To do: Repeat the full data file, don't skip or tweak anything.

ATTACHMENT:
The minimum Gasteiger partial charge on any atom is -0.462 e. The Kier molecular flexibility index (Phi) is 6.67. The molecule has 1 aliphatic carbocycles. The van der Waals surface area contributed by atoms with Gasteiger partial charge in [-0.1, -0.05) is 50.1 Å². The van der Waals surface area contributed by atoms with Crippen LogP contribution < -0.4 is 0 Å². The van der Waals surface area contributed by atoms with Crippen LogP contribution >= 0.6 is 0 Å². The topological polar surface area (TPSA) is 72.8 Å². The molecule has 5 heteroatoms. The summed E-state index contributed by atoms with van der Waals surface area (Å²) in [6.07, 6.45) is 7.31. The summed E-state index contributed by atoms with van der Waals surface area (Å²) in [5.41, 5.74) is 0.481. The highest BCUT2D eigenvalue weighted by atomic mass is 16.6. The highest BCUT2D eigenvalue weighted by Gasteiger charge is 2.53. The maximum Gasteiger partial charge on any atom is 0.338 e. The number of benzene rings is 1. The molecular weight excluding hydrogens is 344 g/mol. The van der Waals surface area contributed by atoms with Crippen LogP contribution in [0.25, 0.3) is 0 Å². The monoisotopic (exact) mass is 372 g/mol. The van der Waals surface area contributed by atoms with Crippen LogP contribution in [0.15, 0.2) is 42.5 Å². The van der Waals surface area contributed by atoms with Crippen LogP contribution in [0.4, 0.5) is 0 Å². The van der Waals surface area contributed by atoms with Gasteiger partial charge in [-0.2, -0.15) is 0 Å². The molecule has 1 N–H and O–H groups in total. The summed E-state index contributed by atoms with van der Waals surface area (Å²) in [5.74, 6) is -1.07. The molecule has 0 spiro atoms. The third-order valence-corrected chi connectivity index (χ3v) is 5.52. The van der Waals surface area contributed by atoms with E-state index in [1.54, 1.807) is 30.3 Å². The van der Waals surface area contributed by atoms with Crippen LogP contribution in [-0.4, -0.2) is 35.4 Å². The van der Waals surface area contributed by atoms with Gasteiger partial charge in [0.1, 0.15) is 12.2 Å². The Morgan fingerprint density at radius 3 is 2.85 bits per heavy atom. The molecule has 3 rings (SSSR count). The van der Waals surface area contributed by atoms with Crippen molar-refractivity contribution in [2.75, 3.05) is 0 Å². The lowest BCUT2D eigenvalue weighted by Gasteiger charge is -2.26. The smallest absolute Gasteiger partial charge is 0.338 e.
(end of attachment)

The minimum Gasteiger partial charge on any atom is -0.462 e. The Kier molecular flexibility index (Phi) is 6.67. The molecule has 1 aliphatic carbocycles. The van der Waals surface area contributed by atoms with Gasteiger partial charge in [-0.1, -0.05) is 50.1 Å². The van der Waals surface area contributed by atoms with Crippen LogP contribution < -0.4 is 0 Å². The van der Waals surface area contributed by atoms with Crippen LogP contribution >= 0.6 is 0 Å². The topological polar surface area (TPSA) is 72.8 Å². The molecule has 5 heteroatoms. The summed E-state index contributed by atoms with van der Waals surface area (Å²) in [6.07, 6.45) is 7.31. The summed E-state index contributed by atoms with van der Waals surface area (Å²) in [5.41, 5.74) is 0.481. The highest BCUT2D eigenvalue weighted by atomic mass is 16.6. The highest BCUT2D eigenvalue weighted by Gasteiger charge is 2.53. The maximum Gasteiger partial charge on any atom is 0.338 e. The number of benzene rings is 1. The molecular weight excluding hydrogens is 344 g/mol. The van der Waals surface area contributed by atoms with Crippen LogP contribution in [0.25, 0.3) is 0 Å². The monoisotopic (exact) mass is 372 g/mol. The van der Waals surface area contributed by atoms with Crippen LogP contribution in [0.15, 0.2) is 42.5 Å². The van der Waals surface area contributed by atoms with Crippen LogP contribution in [0.4, 0.5) is 0 Å². The van der Waals surface area contributed by atoms with Gasteiger partial charge in [-0.2, -0.15) is 0 Å². The molecule has 1 N–H and O–H groups in total. The summed E-state index contributed by atoms with van der Waals surface area (Å²) in [5.74, 6) is -1.07. The molecule has 0 spiro atoms. The third-order valence-corrected chi connectivity index (χ3v) is 5.52. The van der Waals surface area contributed by atoms with E-state index in [1.54, 1.807) is 30.3 Å². The van der Waals surface area contributed by atoms with Crippen LogP contribution in [-0.4, -0.2) is 35.4 Å². The van der Waals surface area contributed by atoms with Gasteiger partial charge in [0.1, 0.15) is 12.2 Å². The Morgan fingerprint density at radius 3 is 2.85 bits per heavy atom. The molecule has 3 rings (SSSR count). The van der Waals surface area contributed by atoms with Crippen molar-refractivity contribution in [2.75, 3.05) is 0 Å². The lowest BCUT2D eigenvalue weighted by Gasteiger charge is -2.26. The smallest absolute Gasteiger partial charge is 0.338 e.